20 Responses to Best Schools for Professional Development

  1. Wogsalg boy says:

    The international School of the Bahamas offers excellent PD, if you are married to the Principal or a close friend of said.

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  2. Anonymous says:

    ACS Abu Dhabi has great PD. Each teacher gets a set amount per year but I have never been refused when I ask to go to a conference out of country or to do an online course.

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  3. Anonymous says:

    PD at my current school in Peru is excellent. They allocate a whopping budget towards it. I have had more opportunities here than anywhere else I’ve worked.

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  4. 2013Calendar says:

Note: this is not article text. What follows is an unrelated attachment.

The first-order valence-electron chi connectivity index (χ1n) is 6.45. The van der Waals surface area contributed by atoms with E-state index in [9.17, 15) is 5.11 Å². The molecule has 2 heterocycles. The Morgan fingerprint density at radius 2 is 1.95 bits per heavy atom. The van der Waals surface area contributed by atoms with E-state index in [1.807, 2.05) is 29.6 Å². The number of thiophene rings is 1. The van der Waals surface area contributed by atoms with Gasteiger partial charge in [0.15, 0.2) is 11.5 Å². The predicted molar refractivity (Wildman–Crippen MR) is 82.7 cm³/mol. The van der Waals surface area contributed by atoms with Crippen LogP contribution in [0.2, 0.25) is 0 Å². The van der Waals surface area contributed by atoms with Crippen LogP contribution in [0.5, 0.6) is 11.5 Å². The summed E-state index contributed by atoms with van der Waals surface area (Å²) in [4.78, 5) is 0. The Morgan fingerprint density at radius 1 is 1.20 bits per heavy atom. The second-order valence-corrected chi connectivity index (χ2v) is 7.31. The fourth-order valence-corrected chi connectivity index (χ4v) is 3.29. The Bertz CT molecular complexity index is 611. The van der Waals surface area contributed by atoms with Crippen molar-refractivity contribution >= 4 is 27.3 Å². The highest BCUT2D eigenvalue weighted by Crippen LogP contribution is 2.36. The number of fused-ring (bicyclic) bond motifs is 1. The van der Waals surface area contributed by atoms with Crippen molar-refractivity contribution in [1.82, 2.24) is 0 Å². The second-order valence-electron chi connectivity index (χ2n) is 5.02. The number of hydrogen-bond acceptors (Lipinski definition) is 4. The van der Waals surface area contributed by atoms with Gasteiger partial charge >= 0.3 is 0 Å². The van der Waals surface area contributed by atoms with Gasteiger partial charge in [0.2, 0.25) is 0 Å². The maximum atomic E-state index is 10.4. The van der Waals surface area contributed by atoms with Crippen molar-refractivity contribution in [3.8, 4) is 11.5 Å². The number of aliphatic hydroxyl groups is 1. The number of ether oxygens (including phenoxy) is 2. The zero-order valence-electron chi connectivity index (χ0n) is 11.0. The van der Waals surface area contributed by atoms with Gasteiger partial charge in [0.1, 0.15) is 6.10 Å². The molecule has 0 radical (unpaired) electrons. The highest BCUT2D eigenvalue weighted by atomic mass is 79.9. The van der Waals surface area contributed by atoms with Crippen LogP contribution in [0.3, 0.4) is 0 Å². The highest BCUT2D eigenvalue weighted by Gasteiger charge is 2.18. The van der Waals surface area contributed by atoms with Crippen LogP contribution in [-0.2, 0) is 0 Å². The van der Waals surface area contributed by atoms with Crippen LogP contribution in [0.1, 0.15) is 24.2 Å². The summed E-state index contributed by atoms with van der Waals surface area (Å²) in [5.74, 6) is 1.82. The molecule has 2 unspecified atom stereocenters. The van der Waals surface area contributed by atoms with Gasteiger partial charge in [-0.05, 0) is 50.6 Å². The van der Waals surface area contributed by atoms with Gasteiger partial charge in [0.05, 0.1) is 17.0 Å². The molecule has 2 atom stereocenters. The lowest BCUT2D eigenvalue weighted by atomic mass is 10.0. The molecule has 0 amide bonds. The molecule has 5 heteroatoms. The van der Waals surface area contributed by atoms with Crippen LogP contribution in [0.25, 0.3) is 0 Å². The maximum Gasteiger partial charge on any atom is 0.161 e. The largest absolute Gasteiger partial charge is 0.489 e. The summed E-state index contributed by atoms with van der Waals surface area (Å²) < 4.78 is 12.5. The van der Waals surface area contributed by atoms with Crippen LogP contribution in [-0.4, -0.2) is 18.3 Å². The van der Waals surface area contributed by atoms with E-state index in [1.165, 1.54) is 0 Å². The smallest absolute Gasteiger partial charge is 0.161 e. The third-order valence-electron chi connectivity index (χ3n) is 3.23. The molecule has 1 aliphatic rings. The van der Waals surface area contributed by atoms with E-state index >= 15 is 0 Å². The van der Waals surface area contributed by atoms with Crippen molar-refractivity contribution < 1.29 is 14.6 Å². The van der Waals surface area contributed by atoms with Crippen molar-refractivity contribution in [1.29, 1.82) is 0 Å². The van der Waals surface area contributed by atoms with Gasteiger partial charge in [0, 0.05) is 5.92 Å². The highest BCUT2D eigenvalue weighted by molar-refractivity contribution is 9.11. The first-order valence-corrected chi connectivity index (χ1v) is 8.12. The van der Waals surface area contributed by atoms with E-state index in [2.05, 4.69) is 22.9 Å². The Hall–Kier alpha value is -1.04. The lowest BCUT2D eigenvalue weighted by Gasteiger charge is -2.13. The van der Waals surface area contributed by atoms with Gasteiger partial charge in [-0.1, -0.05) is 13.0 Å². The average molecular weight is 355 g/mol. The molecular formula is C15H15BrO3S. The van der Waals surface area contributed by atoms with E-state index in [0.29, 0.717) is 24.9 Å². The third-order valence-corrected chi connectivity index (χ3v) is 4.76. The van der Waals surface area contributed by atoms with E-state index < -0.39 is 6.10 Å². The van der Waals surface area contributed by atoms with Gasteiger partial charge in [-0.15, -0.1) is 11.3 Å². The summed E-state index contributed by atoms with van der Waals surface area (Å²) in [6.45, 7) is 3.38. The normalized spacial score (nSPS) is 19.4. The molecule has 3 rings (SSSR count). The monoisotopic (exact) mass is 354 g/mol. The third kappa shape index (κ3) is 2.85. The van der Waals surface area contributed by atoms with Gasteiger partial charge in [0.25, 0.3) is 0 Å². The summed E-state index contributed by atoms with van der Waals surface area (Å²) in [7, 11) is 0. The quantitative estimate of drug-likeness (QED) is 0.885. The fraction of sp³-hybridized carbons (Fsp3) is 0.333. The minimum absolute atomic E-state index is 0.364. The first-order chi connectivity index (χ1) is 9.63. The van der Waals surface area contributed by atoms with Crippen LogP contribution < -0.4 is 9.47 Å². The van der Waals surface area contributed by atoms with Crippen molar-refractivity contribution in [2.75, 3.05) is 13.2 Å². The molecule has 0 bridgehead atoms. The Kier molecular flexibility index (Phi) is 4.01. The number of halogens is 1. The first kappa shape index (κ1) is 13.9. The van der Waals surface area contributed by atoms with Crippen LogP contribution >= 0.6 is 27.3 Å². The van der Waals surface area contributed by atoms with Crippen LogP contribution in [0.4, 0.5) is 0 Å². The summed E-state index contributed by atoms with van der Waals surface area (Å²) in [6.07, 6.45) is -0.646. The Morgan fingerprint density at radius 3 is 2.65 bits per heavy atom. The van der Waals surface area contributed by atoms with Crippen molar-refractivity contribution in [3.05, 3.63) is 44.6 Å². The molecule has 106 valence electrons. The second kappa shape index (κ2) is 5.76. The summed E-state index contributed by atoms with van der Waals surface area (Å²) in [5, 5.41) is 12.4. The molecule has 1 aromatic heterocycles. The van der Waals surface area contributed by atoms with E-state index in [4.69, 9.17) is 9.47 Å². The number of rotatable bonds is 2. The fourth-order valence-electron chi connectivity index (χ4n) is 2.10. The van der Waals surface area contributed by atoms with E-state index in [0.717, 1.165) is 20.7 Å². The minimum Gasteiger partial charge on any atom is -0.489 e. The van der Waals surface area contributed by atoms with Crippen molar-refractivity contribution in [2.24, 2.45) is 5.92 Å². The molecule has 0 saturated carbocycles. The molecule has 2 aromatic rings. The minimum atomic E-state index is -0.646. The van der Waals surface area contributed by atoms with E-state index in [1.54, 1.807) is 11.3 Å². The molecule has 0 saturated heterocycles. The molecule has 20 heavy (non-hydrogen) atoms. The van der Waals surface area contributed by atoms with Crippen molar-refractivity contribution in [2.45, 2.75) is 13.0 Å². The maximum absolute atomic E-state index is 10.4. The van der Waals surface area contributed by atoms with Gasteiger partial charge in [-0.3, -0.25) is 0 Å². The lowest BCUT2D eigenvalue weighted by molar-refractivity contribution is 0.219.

The American School in Japan, Tokyo provides many opportunities for PD. I think it does offer some funding for courses or conferences, but last year discouraged people requesting money to travel to conferences especially during the teaching year. It starts the year off with two days of intense all faculty workshops that are with highly paid educational experts. After school starts the impetus of the PD completely evaporates and the school is on to the next latest “thing.” Teachers are expected to put time in over the summer to read books for this PD session and think of ways to incorporate the information into their instructional program But teachers are so cynical about the constant fads, they just go through the motions. It was announced that financial assistance is available for coursework, but it’s not clear how to access money or who to contact. There is no time given for in-house professional development of technology skills or other things that I have seen offered in much smaller schools. In addition to the supposed “school wide” PD, each division has its own areas of focus and expectations. There is the expectation that teachers should serve on several committees, so teachers are extremely busy. Professional and collaboration time days are offered every few weeks in which teachers have a full afternoon, but they often can’t devote that time to any professional development because they are so busy in committee meetings. I’ve heard that some divisions prohibit teachers from working individually during this time and little to no time is provided for departmental meetings or curriculum development either. I think if you know how to work the system you can further yourself, but most teachers struggle to keep up with the scattered demands in a top-down system. A system which provided $1000 per annum for individuals has been done away with. Likewise a fantastic teacher-led and run instructional strategy group, which provided opportunities for teacher-to-teacher collaboration and observation has been done away with.